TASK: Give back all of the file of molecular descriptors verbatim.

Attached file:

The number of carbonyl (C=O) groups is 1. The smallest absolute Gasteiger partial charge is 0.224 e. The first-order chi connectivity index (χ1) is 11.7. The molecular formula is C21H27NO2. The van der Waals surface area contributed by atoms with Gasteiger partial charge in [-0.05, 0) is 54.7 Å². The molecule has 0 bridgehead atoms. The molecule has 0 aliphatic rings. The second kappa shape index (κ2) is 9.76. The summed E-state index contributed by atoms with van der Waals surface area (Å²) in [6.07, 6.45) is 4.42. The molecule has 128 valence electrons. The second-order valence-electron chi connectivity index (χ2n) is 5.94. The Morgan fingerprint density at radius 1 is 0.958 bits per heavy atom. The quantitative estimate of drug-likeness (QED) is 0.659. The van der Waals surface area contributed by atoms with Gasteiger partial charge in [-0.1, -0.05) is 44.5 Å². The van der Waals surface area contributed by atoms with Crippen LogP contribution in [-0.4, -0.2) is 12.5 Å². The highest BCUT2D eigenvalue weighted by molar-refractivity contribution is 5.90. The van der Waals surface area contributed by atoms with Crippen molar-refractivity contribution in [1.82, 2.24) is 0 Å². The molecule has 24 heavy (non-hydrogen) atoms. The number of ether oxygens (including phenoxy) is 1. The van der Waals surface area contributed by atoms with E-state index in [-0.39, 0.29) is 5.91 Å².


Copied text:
The number of carbonyl (C=O) groups is 1. The smallest absolute Gasteiger partial charge is 0.224 e. The first-order chi connectivity index (χ1) is 11.7. The molecular formula is C21H27NO2. The van der Waals surface area contributed by atoms with Gasteiger partial charge in [-0.05, 0) is 54.7 Å². The molecule has 0 bridgehead atoms. The molecule has 0 aliphatic rings. The second kappa shape index (κ2) is 9.76. The summed E-state index contributed by atoms with van der Waals surface area (Å²) in [6.07, 6.45) is 4.42. The molecule has 128 valence electrons. The second-order valence-electron chi connectivity index (χ2n) is 5.94. The Morgan fingerprint density at radius 1 is 0.958 bits per heavy atom. The quantitative estimate of drug-likeness (QED) is 0.659. The van der Waals surface area contributed by atoms with Gasteiger partial charge in [-0.1, -0.05) is 44.5 Å². The van der Waals surface area contributed by atoms with Crippen LogP contribution in [-0.4, -0.2) is 12.5 Å². The highest BCUT2D eigenvalue weighted by molar-refractivity contribution is 5.90. The van der Waals surface area contributed by atoms with Crippen molar-refractivity contribution in [1.82, 2.24) is 0 Å². The molecule has 24 heavy (non-hydrogen) atoms. The number of ether oxygens (including phenoxy) is 1. The van der Waals surface area contributed by atoms with E-state index in [-0.39, 0.29) is 5.91 Å².